Advice on new lens for wildlife photography

Started Nov 8, 2018 | Questions thread
CMCM Senior Member • Posts: 5,721
Re: Alternate / 2-phase approach for you to consider...

dwa1 wrote:

Erwin86,

I was glad to see your reply here today. Welcome to the DPR forums.

I have an alternate / 2-phase approach for you to consider.

I'M NOT THE OP...but I wanted to say this is one of the most helpful posts I've read!

BG info...

Since reach is so important (especially with birds)... Know that MP density for cropping reach is more cost-effective than fast glass. This is provided that the lens being used is capable of great IQ / sharpness with accurate AF, fast SS and with good support when appropriate.

GREAT INFO...I sort of knew this, but you've stated it in a very helpful way!

I went from a 12 MP D300 to a 24 MP D7100. Later, I then replaced my "no longer needed as a backup" D90 with a refurb 24 MP D7200 (for the AF Fine Tune and the much larger shot buffer). The cropping reach is amazing (given the above conditions / parameters). Now I shoot with 2 body lens combos: D7100 with a Sigma 150 f2.8 macro and the D7200 with the Nikon AF-P DX 70-300 VR.

I went from a D70s I've had since 2004 to a D7500....I figured since I don't buy new cameras very often, I'd go for the newer one.  I liked its smaller size and larger buffer since I want to shoot flying birds.

Going from your 16 MP D7000 to a 20.9 MP D7500 is not much of a jump.

I mistakenly got the D5600 first (24 MP) and then realized I should have bought the D7500.  I don't see any MP difference between the two.

Nikon's new AF-P 70-300 lenses are far superior to their previous AF-S model - which you know is really like having a 70-220 lens (soft over 220 through 300). These new AF-P models are all sharp at 300mm, have very fast, smooth, quiet AF. The 2 DX models are feather-weights and (imho) are way under-priced.

I got the Costco D7500 kit which included the AFP DX 70-300 VR.  It's really great, weights so little, fast AF, sharp at 300, which is mostly where I use it.  Love that lens.  I only wish it had a VR switch, that's the main negative about the DX version, I guess.

So consider this 2-phase approach to getting more reach, great IQ in a light-weight rig...

Phase 1 - While you save up for Nikon's new 500 f5.6 PF light-weight lens, replace your D7000 with a refurb D7200 instead of a new D7500. Then get one of the new AF-P 70-300 lenses. I would recommend the FX version due to the slightly higher IQ, f5.6 at 300mm and for the physical VR switch. The DX VR model (which I have) does not have a physical VR switch - requires a Menu VR Switch - D7200 firmware update did not include this Menu VR Switch. D7500 and D500 have the Menu VR Switch. I would get the FX version or the DX (non-VR version).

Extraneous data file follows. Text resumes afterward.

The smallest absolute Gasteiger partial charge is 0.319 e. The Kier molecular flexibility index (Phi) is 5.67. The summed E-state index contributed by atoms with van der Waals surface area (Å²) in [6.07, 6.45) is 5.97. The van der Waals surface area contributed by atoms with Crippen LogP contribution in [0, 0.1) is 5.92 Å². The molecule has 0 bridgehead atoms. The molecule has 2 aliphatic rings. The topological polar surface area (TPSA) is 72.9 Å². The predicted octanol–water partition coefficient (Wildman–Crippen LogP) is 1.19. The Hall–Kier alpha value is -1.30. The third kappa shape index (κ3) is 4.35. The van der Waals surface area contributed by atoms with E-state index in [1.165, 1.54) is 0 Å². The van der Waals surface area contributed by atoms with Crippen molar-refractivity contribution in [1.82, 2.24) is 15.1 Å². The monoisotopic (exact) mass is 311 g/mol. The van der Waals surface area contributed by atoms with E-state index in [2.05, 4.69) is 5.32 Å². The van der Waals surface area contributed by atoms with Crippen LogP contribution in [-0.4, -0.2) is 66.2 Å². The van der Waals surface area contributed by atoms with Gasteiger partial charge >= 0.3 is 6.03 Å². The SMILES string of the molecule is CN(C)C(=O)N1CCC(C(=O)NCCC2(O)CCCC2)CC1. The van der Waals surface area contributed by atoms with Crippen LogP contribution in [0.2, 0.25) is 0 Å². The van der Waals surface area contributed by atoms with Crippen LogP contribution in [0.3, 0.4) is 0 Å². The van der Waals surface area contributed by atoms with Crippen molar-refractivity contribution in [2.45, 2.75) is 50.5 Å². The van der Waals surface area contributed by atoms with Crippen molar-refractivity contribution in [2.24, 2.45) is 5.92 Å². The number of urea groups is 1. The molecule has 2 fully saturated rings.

I wonder if the AFP FX version with VR is noticeably better than the DX version....I didn't really know about all the AFP lenses when I bought the kit, I only knew there was an older non-VR DX version.

Phase 2 - When you have the funds, buy Nikon's new (and quite impressive) light-weight 500 f5.6 PF lens.

I am so intrigued with this lens...specifically, its much smaller size and much lighter weight.  I just rented the 200-500 lens and of course loved it while not liking the idea of dealing with its size, length, weight,  and the one thing I wonder is if I'd really like a fixed 500....when I used the 200-500 I did shoot a fair number of things well under 500 and I did appreciate having a zoom range to work with.

Having a 70-300 lens that is sharp at 300mm wide open with a 24mp APS-C sensor will give you a great low-cost reach option as an interim solution until you can get the 500 f5.6 PF lens. Having 70mm at the wide end will also come in handy at times.

Make sure that you learn to use RAW files - not JPGs. Otherwise, you will be losing way too much detail in each capture. Feather / fur detail are much desired elements in wildlife images. Most photogs always try to get the eye / eyes in sharp focus. The extra cropping reach pixels also give you more flexibility for rule-of-thirds framing in the editing phase.

Cropping...that's the one thing I'm never sure of in terms of how much you can get away with.  Even with the 200-500 I was shooting some birds that were far enough up that the photos required quite a lot of cropping.  I have not done much with RAW yet, but I shot so many photos that day (many multiple shots as I was often shooting high speed fast) and that's a lot to weed through.  With RAWS it would have been even worse, and as it was, I still maxed out my 32GB card.

Just my thoughts and experiences based on the info that you have provided to us so far.

Good luck with your gear choices and I hope this helps in some way.

Wayne

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Fujifilm X30 Canon G7 X II Nikon Coolpix P950 Nikon D700 Nikon D5600 +17 more
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